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Organic Argentina

Published:  31 March, 2021

The Andean foothills provide ideal conditions for low-intervention viticulture, allowing organic winemaking to flourish

Mendoza is by some distance Argentina’s most important wine region, producing close to two-thirds of the country’s wine, from vineyards that sit between 600m-1,100m above sea level. This lofty perch, in clear view of the snow-capped ridges of the Andes, is also arid, with well over 300 days of sun a year, meaning that while vines thrive, many of the typical diseases that can trouble them find it hard to gain a foothold. Add in fresh breezes flowing down from the mountains and well-drained rocky soils, and the conditions add up to an ideal environment to practise organic viticulture.

Organic practices have fast been growing throughout this flagship region, significantly with some of the more prominent local producers embracing its tenets. That, in turn, is helping drive perception of Argentina – which is the fifth largest wine-producing country in the world – as a sustainably minded source of wine, at a time when consumer concern over the healthiness and provenance of what they eat and drink, along with its impact on the planet, has never been higher. 

Big names such as Achaval Ferrer, Argento and Domaine Bousquet are among those that have embraced organic and sustainable practices, along with many smaller estates, with several tour operators in Mendoza now offering organic wine tours for budding oenophile holidaymakers.

Domaine Bousquet is among the pioneers, with its owners Anne Bousquet and Labid Al Ameri lighting on Tupungato in the Uco Valley in the 1990s precisely because of the potential to plant and grow organically from the get-go.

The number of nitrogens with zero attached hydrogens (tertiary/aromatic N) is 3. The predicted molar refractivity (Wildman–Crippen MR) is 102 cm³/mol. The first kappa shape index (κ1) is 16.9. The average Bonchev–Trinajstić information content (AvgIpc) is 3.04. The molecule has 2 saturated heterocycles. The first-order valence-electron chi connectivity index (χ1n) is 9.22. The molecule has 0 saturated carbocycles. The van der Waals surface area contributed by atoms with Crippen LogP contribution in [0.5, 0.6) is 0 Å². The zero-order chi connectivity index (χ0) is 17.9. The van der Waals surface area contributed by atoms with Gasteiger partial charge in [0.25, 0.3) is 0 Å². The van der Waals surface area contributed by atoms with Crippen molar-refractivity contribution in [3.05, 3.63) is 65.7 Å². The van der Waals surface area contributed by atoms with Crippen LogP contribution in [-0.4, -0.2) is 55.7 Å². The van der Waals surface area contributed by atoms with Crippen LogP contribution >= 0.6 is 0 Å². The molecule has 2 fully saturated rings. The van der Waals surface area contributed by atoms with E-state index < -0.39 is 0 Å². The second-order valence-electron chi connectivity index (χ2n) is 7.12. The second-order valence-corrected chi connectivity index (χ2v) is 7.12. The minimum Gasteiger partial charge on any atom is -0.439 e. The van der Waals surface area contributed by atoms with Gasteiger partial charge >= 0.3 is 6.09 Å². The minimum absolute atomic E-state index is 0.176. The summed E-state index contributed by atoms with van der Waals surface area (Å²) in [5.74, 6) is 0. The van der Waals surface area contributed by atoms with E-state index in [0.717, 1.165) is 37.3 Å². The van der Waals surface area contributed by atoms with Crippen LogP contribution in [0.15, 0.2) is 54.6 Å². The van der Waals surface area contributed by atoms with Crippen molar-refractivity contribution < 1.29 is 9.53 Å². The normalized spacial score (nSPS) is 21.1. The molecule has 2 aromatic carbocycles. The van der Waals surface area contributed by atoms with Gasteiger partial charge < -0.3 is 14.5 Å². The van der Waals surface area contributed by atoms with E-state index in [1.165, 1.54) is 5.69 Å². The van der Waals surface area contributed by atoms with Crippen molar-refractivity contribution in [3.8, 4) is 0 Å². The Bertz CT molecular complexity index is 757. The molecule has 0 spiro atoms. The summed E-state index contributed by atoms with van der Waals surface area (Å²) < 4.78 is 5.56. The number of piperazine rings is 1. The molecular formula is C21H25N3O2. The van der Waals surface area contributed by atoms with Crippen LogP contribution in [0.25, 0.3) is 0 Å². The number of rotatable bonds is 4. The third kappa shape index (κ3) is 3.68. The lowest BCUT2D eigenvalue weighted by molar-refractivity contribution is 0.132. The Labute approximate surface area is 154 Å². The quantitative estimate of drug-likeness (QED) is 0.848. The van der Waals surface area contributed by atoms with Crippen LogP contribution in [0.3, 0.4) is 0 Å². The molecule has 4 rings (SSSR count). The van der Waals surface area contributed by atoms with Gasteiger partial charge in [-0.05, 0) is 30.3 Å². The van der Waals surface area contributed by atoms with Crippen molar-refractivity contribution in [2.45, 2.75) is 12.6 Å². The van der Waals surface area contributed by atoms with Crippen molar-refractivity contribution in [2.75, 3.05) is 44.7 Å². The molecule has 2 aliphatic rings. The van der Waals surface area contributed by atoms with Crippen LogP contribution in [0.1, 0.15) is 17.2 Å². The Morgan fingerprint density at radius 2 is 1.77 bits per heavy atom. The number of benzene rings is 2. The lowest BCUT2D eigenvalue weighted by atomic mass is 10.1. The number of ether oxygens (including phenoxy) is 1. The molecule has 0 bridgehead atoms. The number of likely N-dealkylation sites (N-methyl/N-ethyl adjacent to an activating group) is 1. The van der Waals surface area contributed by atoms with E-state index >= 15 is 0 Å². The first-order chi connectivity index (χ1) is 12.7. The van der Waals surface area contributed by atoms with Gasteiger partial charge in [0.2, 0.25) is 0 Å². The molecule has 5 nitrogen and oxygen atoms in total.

“Mendoza is a great region to nurture organic agriculture, thanks to high-altitude elevation at the Andean foothills, near constant breezes from the Andes that help mitigate heat stress in our desert-like climate, significant day-to-night temperature differentials of 15°C to 20°C and only 200ml of rain a year,” says Bousquet.

“Here in the Uco Valley, we planted on virgin soil, which meant there was no seven-year transition period to organic growing – our vineyards were organic from the start and all these factors help to have a healthy vineyard with low intervention.”

An organic philosophy also underpins the winemaking at Argento, where again low-intervention practices are central not just the health of the vines and surrounding environment, but also the quality of the final wines, according to winemaker Juan Pablo Murcia. 

“There is greater purity of fruit and focus in the wines, organic viticulture delivers this and the difference is clear
in the glass,” says Murcia.

Gaining ground

Awareness of Mendoza’s ability to produce organically is also catching on in its key export markets, where the message of high-altitude clarity in the wines is being underscored though the prism of organic purity. 

Long-established UK organic
champion Vintage Roots is a case in point, with the importer urging its customers to look to Argentina and Mendoza for organic Malbecs and more. 

“If you are looking for the best organic Argentinian wine, consider the robust flavours of Malbec – the high altitudes of Mendoza make for some delicious Malbecs, which is why many of the best Argentinian organic wine vintages come from the region, from places like Tupungato,” suggests Vintage Roots.

As the company reminds, refined Chardonnay, characterful Cabernet Sauvignon, spicy Syrah, rich Merlot and impressive Cabernet Franc are also part of the organic mix, offering counterpoints to Mendoza’s flagship variety Malbec.

This all ties in with the aforementioned growing consumer interest in such wines, but with organic now being pushed to the fore by producers as a central pillar of quality winemaking, rather than just an environmental add-on. And, whichever way you look at it, this is creating a virtuous circle, with leading producers flagging up their organic credentials on their top tiers of wines, thus lifting the organic message to the highest level.

From a commercial standpoint, organic wines are growing worldwide. While currently accounting for 2% of global wine consumption, the growth trend is strong and has been constantly growing at high rates over the past decade. All of which bodes well for those that have embraced the organic mantle.